Science Fiction and Fantasy are still my favorites to write and read, though for reading, I've been branching out lately into other forms of literature, from chic-lit to mystery to straight literary.
Favorite authors: Madeleine L'Engle, Mercedes Lackey (though mostly her earlier stuff), Robert Asprin's Myth series, and of course, Terry Pratchett.
complete bio and interview on http://ghostwhisper.proboards29.com/index.cgi?board=talktotheauthors
www.fabianspace.com, where you'll find info about her, her writing and her eclectic writing/homeschooling/humor/just-gotta-say-it blog
www.virtualbooktourdenet.blogspot.com, where she'll gladly advertise your book if you'll return the favor to someone else
www.dragoneyepi.net, where you can learn more about the fantasy noir dragon detective Vern, his partner Sister Grace, and the world of Dragon Eye, PI.
Wednesday, September 24, 2008
Monday, September 22, 2008
Saturday, September 20, 2008
Friday, September 19, 2008
Wednesday, September 17, 2008
MEAT the movie – full steam ahead!
Current mood: Proud
In principle, the optioning of MEAT has been on the cards since February when Antshake producer, Sean Kelly, first read the novel and decided he wanted to make it into a film. The whole process became bogged down when we reached the paperwork stage, slowing progress considerably. I'm happy to announce that we finally signed our agreement (with rusty scalpel tips dipped in our own blood) yesterday. Development now begins in earnest.
Scouting for locations has already started, as have plans for casting and raising finance. Fans of MEAT with a hankering for big screen notoriety may get the chance to appear as extras – there's a possibility we may hold a competition later on to see who's suitable so watch this space.
I'm delighted to be working with producers Sean and Kath of Antshake and John Costello – a script writer with serious talent whose writing classes I used to attend. For an author to be included in development and consulted on the script is a very, VERY rare thing indeed. It practically never happens. So I can tell you with hand on heart that I am utterly ecstatic to be involved from the ground up in this project.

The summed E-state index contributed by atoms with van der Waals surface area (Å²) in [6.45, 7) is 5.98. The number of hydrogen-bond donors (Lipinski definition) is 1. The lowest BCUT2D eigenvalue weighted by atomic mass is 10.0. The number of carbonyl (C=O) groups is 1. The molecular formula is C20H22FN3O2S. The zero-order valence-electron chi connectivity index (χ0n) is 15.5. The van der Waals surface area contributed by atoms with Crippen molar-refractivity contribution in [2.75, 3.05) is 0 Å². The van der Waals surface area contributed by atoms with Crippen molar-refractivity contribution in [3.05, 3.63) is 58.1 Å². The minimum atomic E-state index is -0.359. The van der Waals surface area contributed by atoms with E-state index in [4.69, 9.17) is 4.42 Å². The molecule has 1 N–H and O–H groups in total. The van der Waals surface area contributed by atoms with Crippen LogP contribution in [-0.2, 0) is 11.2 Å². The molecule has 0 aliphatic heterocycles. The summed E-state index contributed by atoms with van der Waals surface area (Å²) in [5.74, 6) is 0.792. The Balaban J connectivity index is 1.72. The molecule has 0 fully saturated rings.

More news, as it happens, right here…
Thursday, September 11, 2008
Wednesday, September 10, 2008
You are 48 %Treasurer, have 71% Seafairability, crave 65% Bloodlusting, and lust 32% in Wenchwanting!
Captain Moody you scalleywag, you! You crave only two things in life, bathing in the blood of your victims and sailing the high seas. While these two are good in themselves, you need to expand your horizons to your whores and plunder. I know you enjoy the fear your name and flag brings to Merchant Vessels, Royal Navy Officers, and Privateers; red meaning no quarter given and your idea of a symbolic sick joke: 'Your Time Alive Flies Away by the Hand of my Sword'. The truth is, Moody, anyone can be a good sailor and kill his enemies, but to be a real pirate you need to rape and pillage, and you're just not cutting it.
Saturday, September 06, 2008
Thursday, September 04, 2008
SFReader is pleased to offer reviews on speculative fiction novels and anthologies (all flavors of science fiction, fantasy, and horror). We don't review other genres (such as mystery, western, romance, etc.).
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By: Andrea Allison
Leyla searched for months to find the perfect office to start writing her new novel. Her apartment was too small and uninspiring. Moreover, she hated to be cooped up all day. She stood before a grotesque building, staring at her new professional haven. The rest of the block was new. Most of the other buildings had been restored to their former glory days, but this one was never touched. Interesting enough, no one seemed to mind either. It was as if they accepted it as the odd one out, which made it that much more appealing to her.
"Hellooo? Leyla?” Raina said. “Wake up, girl. According to you, we have a lot of work to do."
“Sorry, it’s just so mesmerizing. Don’t you think?”
"What planet are you from?” Raina said. “Here on Earth this is a Hilton for the homeless. The other buildings are laughing at it."